Anatomical Markers Associated With the Presence of Intracranial Aneurysms in Individuals Screened for Aneurysms

Iris Vos, Rick van Tuijl, Liselore Mensing, Maud Ophelders, Mireille Velthuis, Peter Zuithoff, GJE Rinkel, Hugo Kuijf, JJM Zwanenburg, Irene van der Schaaf, Birgitta Velthuis, YM Ruigrok*

*Corresponding author for this work

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Hemodynamic stress is linked to the development of intracranial aneurysms (IAs) and may be influenced by anatomic variation of intracranial arteries. We assessed diameters and bifurcation angles of intracranial arteries forming the circle of Willis in a cohort of individuals screened for the presence of IAs.

Individuals with and without IAs identified at screening with magnetic resonance angiography were compared. Diameters and bifurcation angles of the following arteries were measured using semiautomatic methods: A1 and A2 segments of the anterior cerebral artery, M1 and M2 segments of the middle cerebral artery, P1 segments of the posterior cerebral artery, posterior communicating artery (Pcom), internal carotid artery, vertebral artery, and basilar artery. We employed univariate general linear models to assess group differences. This included subgroup comparisons between individuals with IAs at specific locations and matched controls, and comparisons on group level between individuals with and without IAs, corrected for age and sex.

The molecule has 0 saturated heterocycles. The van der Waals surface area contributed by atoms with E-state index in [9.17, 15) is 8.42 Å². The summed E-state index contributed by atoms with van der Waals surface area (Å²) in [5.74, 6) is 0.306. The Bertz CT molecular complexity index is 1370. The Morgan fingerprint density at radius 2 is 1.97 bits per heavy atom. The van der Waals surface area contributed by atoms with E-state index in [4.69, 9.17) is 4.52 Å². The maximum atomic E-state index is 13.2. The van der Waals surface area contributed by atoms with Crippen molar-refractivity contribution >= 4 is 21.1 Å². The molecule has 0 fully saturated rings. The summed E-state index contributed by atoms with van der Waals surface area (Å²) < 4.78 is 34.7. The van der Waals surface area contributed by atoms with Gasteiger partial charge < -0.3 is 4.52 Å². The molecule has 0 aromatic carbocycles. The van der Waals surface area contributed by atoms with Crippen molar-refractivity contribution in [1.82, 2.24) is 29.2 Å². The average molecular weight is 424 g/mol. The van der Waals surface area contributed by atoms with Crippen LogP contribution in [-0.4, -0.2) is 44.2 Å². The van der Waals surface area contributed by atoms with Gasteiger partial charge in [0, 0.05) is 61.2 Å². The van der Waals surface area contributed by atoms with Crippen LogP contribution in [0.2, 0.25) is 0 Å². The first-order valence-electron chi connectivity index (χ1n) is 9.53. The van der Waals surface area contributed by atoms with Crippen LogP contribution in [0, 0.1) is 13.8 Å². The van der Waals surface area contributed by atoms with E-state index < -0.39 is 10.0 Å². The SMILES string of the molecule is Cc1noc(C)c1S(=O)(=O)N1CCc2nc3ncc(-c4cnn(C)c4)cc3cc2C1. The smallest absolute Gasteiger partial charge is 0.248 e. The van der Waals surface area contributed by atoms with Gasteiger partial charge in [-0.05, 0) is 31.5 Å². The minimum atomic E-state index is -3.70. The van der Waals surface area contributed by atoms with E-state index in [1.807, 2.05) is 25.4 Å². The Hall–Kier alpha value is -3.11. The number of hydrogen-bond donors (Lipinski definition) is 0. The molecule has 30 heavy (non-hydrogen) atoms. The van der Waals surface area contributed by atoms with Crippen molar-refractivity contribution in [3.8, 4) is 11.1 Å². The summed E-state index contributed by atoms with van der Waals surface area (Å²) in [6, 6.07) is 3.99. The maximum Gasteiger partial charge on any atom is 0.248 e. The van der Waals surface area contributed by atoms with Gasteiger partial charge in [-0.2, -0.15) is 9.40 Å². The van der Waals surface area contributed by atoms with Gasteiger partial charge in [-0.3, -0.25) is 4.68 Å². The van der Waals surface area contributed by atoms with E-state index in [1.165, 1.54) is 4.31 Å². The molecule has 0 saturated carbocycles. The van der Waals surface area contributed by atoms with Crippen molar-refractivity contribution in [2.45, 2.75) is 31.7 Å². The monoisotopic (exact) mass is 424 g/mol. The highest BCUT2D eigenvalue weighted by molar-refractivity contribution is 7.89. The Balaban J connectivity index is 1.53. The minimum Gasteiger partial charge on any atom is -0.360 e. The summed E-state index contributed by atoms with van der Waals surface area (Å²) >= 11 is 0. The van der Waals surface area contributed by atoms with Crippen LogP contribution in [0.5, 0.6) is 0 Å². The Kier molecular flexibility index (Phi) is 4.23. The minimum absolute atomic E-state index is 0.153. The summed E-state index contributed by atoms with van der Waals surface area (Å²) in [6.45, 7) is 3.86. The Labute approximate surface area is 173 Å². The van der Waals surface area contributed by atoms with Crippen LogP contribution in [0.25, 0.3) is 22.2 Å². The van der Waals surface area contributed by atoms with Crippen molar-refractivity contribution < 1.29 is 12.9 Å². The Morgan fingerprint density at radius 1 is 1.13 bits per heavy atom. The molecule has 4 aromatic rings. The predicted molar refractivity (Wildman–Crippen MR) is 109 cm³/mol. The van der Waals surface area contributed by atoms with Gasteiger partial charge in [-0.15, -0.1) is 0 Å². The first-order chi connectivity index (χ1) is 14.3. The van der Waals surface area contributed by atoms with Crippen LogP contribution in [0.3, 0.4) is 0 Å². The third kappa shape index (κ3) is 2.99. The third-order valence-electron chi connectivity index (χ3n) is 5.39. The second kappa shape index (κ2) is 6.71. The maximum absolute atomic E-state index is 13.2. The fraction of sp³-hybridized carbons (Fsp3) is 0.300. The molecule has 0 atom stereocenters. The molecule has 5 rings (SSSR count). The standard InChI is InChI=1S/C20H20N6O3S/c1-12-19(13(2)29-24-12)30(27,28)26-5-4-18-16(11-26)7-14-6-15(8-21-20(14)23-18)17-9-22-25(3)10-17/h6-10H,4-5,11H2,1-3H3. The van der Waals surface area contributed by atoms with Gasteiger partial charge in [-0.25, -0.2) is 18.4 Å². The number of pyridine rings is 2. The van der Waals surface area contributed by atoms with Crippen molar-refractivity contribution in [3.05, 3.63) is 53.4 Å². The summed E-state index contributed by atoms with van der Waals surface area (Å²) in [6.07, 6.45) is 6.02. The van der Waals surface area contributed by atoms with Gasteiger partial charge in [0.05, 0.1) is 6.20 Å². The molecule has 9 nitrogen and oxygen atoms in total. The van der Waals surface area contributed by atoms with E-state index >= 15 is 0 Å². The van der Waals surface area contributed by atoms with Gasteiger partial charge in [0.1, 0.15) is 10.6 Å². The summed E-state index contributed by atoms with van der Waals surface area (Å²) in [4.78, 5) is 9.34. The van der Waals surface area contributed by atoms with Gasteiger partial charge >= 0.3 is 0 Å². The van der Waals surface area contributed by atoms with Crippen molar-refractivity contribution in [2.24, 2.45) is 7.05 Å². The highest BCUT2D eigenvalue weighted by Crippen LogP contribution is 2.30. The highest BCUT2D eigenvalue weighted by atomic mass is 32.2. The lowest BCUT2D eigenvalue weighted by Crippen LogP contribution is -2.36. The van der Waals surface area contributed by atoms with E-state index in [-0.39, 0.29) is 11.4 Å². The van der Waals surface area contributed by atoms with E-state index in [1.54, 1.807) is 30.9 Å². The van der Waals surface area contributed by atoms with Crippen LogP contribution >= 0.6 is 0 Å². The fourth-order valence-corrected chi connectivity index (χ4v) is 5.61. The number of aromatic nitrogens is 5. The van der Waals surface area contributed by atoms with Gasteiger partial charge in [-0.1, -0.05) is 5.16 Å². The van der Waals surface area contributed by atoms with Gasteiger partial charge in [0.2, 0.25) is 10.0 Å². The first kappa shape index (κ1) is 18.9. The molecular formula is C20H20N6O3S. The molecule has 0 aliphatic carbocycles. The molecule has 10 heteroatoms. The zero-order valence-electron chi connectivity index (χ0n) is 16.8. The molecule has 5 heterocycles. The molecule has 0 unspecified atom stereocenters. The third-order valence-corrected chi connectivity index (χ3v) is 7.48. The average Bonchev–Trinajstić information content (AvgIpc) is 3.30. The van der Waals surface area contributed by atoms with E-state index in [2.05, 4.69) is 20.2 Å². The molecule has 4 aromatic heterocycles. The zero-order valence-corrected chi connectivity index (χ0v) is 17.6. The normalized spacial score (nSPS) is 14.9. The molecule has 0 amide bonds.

In 94 of the 1049 individuals (9.0%) included, IAs were detected. Individuals with middle cerebral artery IAs had wider ipsilateral M2–M2 bifurcation angles compared with controls (121±25° versus 97±19°; P<0.01). Individuals with anterior communicating artery IAs showed smaller angles for the A1–A2 bifurcation (106±16° versus 120±17°; P = 0.02), while those with Pcom IAs had wider Pcom–C7 bifurcation angles (147±14° versus 127±17°; P = 0.02) and smaller diameters below the ipsilateral internal carotid artery top (2.86±0.36 mm versus 3.10±0.33 mm; P = 0.03) compared with controls.

We found associations between wider M2–M2 bifurcation angles or narrower A1–A2 bifurcation angles and IA presence, consistent with prior literature. Moreover, we uncovered previously unexplored associations, including wider Pcom–C7 bifurcation angles and smaller internal carotid artery diameters in individuals with Pcom IAs. Future research should explore the potential of these markers in predicting IAs in at‐risk populations during follow‐up screenings.
Original languageEnglish
Article numbere1299
JournalStroke: Vascular and Interventional Neuroloy
Publication statusPublished - 3 May 2024


  • rterial diameters
  • bifurcation angels
  • circle of Willis
  • imaging markers
  • intracranial aneurysms
  • magnetic resonance angiography


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